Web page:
A few days ago I noted a tweet from someone who, I know, is a fairly quintessential Guardian-reading left-liberal. It poured scorn on David Cameron for daring to call a referendum which had brought out all the lunatics of the political Left and Right.
Therein he revealed the problem with too many Liberals. They’re not really all that keen on this “democracy” lark either. How dare the people be consulted? Some of them might be easily “confused” and not vote the right way…
Let us pursue that logic. Decisions should only be made by people qualified (like, through study) to make them. People not qualified should, therefore, be disenfranchised. That looks to me like a nineteenth century Conservative argument, not a modern Liberal one…
Of course, to some degree that is how representative democracy works. Ultimately, however, Ministers are drawn from those elected by the people – all the people. A majority of all the people of Great Britain, in their wisdom, voted last year for parties which pledged an in/out referendum on the EU, and so now we are having one. All the people will get a say in it.
The conduct of the referendum has, as usual, been a disgrace. The Remain side has been ludicrously alarmist, and the Leave side has been outright deceitful as a matter of course. Ultimately, however, it is for the individual voter (as any Liberal should accept) to separate the wheat from the chaff.
Perhaps the main driver of the Leave vote is indeed the desire to give what many might see as a smug middle-class elite (of which the aforementioned tweeter himself would no doubt be taken to be a member, as indeed I would) a bloody nose. This is the reason that, across the West, nominally “left-wing” parties have increasingly lost ground in the inner cities to what that same elite generally refers to as the “Far Right”.
For example, almost every single working-class Austrian male voter last month chose a “Far Right” presidential candidate over a centre-left one. The latter may have offered a set of policies theoretically more in their interest, but it was the former who spoke their language (mainly, of course, by playing to their fears about immigration, just as the Leave campaign is now doing in the UK).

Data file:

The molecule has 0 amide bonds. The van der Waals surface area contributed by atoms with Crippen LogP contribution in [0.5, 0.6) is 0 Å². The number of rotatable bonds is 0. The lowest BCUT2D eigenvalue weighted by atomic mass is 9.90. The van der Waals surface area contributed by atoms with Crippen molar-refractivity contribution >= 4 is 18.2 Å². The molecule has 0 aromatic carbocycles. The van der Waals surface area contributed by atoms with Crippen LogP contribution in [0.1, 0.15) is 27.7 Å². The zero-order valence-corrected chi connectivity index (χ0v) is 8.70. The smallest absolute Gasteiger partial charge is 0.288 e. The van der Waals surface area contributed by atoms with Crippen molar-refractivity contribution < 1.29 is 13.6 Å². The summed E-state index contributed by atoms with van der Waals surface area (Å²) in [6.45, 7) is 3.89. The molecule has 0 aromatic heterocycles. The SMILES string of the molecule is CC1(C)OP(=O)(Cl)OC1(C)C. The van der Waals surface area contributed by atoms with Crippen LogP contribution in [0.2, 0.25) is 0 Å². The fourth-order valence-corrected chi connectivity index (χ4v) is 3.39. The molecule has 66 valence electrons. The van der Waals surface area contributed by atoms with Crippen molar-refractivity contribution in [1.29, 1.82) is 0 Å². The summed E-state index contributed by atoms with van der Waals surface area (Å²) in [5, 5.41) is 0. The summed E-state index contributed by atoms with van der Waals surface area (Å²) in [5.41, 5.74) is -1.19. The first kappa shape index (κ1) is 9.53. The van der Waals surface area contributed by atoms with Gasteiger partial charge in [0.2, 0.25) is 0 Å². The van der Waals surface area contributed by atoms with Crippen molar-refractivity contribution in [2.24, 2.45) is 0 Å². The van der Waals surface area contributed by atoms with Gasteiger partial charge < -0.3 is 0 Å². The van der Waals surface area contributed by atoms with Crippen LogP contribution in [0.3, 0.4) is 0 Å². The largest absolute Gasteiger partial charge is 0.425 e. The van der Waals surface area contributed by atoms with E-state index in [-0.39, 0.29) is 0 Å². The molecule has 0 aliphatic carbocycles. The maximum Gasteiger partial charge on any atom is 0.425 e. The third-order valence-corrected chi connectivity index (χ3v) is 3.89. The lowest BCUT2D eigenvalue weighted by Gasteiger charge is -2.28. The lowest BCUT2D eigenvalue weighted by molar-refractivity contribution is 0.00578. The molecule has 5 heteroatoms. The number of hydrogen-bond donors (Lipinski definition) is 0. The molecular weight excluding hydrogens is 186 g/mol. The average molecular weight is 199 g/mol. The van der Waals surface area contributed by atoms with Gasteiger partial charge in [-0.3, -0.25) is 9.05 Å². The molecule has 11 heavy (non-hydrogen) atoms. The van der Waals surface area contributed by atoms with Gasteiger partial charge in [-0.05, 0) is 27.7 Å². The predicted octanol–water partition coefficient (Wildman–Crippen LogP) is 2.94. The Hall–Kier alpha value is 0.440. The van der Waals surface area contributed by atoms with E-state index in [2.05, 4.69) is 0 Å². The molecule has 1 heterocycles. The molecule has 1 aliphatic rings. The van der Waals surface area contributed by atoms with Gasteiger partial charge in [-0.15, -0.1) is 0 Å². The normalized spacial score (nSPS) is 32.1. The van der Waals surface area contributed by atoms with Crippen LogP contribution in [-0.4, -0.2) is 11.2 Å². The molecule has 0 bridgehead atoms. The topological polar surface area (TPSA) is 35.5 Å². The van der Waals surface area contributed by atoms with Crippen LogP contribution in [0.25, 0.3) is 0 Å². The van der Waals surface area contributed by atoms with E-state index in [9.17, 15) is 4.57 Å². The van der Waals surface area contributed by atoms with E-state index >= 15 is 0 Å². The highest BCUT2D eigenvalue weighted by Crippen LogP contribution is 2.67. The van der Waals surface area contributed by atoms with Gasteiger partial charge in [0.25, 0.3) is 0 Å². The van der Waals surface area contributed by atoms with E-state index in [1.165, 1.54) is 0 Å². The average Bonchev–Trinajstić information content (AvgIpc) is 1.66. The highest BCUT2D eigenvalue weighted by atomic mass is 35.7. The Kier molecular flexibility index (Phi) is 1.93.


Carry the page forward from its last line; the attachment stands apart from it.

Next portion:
Indeed, I attended a function last month where some pro-Remain academics wanted to focus on immigration, essentially to “correct” people’s views on it, as if it was their place to do that. “Focus on immigration”, I said, “and you lose the referendum”. They seemed detached from the point that immigration is not a rational issue, but (for reasons which are not entirely illegitimate) an emotional one, and they were not going to turn that around among the masses with a case based on academic theoretical reason in a few weeks!
Liberals – and I am one of course – find themselves with an existential problem. They simply cannot find the means to communicate with people in marginalised communities. This is primarily, I would suggest, because they keep applying reason to topics to which normal human beings apply emotion. We are primarily emotional beings, something which is essential to our survival as a species – after all, since when was falling in love rational?!
Liberals needn’t worry about this forthcoming referendum, as it happens. Human emotion also dictates that security plays a big role in decisions like this, and there is always security in numbers and in the status quo, which is why Remain will win in the end, even if by rather less than the eleven points “No” won by in Scotland.
But after that, Liberals (and Greens) across the West will have to answer questions about their existential crisis, and about why they simply cannot appeal to vast bulks of the population without sounding at best demeaningly distant and at worst plain arrogant. They need to stop talking to comfortable social circles consisting solely of each other, and start listening (really listening) to new people, and to the concerns they raise – and if those concerns do not make them uncomfortable, they are not doing it correctly.
And they need to do this fast. Nothing less than the future of democracy is on the line.